1st Stage Joint Research Projects (2005-2009)
Project 3: Effect of Solar Activity on Global Environment
The Sun affects the Earth’s environment in various ways. In this project we investigate processes by which solar activity could have influenced the Earth’s environment in the past and at present. In order to understand long-term variations in solar activity over several solar cycles or longer, we study past solar-activity variations by measuring radioactive isotopes. To understand mechanisms by which the Sun can influence the Earth, we measure present-day variations in the atmosphere by using infrared and millimeter-length radio waves and conduct laboratory experiments by using a laser system.
- Kimiaki Masuda (Division 3)
- Akira Mizuno, Yutaka Matsumi, Tomoo Nagahama, Kenshi Takahashi
High-sensitivity atmospheric observation system using millimeter-length radio waves. Monitoring measurements are carried out in Tsukuba, Rikubetsu (Hokkaido), and Chile (South America). Fourier components related to the 11-year solar cycle will be extracted from the measured longer-term changes in atmospheric constituents.
Seasonal and annual variations in mesospheric ozone content. Data shown at left were obtained above the city of Tsukuba with National Institute for Environmental Studies (NIES) at 110.836 GHz. Seasonal variation is clearly seen at altitudes of 76 km (upper panels) and 60 km (middle panels). The gradual increase in ozone content since 1997 correlates well with solar activity.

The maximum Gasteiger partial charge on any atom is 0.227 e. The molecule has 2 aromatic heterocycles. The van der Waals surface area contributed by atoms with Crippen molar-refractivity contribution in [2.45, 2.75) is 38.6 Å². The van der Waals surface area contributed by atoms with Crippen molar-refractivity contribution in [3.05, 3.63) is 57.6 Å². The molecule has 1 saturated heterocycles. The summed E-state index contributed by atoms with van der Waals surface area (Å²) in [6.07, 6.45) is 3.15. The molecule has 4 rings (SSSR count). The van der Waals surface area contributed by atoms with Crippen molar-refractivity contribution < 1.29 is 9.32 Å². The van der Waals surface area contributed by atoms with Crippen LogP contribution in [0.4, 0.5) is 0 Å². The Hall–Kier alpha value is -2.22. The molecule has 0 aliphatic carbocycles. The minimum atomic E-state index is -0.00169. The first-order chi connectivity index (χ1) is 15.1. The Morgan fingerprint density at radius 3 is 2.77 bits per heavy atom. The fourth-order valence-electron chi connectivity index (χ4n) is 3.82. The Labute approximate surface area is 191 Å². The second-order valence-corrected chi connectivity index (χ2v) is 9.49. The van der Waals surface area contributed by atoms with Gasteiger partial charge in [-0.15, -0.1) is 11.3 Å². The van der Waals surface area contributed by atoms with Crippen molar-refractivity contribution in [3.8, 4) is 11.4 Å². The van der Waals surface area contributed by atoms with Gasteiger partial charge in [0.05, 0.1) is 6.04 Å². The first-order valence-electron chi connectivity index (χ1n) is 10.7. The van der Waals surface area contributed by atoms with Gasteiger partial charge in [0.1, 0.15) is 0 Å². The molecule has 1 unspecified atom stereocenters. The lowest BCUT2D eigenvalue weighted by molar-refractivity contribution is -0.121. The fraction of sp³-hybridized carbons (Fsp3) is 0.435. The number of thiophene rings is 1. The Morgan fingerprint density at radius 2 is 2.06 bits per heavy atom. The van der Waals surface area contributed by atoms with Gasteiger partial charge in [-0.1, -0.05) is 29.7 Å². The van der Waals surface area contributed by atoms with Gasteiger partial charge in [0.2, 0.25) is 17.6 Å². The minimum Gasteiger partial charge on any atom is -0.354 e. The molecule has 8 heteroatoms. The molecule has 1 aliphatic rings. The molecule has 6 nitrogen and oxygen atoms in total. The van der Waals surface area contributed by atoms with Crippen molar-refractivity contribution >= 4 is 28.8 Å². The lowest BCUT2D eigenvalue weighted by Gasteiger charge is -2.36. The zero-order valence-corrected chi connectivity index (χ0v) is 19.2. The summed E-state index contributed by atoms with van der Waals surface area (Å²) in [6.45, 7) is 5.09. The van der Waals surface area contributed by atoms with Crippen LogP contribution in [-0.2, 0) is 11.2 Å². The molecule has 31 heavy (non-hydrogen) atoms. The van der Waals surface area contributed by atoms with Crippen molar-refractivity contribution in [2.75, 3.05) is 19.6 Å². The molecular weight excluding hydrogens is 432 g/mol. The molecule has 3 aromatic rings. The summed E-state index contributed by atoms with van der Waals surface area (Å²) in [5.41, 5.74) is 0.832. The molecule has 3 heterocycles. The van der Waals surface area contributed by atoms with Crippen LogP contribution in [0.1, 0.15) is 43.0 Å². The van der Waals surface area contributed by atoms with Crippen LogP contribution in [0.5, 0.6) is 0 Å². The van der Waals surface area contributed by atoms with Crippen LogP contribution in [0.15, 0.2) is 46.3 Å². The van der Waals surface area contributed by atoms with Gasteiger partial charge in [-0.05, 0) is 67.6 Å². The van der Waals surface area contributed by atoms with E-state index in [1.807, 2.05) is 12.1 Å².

Tree rings in Japanese cedar from Yaku Island. Measurements of radiocarbon 14C concentration in tree rings (e.g., of this 700-year-old Yaku cedar) provide information about past variations in solar activity. Such variations over the past two millennia will be measured and compared with variations of Earth’s climate.
Analysis of chemical reactions by using UV lasers. Laboratory experiments with the laser apparatus shown above provide information about elementary processes involved in photochemical reactions and thus help to clarify the effects of solar UV radiation on atmospheric constituents. The results will be useful for modeling and simulation of atmospheric processes.
Variation of the sunspot number over the past 400 years. The sunspot number is a good index for solar activity. It reveals an 11-year periodicity and also shows variations on longer (~100-year) time scale. Solar activity was especially low during the second half of the 17th century (an interval known as the Maunder minimum), which corresponded to an interval of unusually cold climate (the Little Ice Age).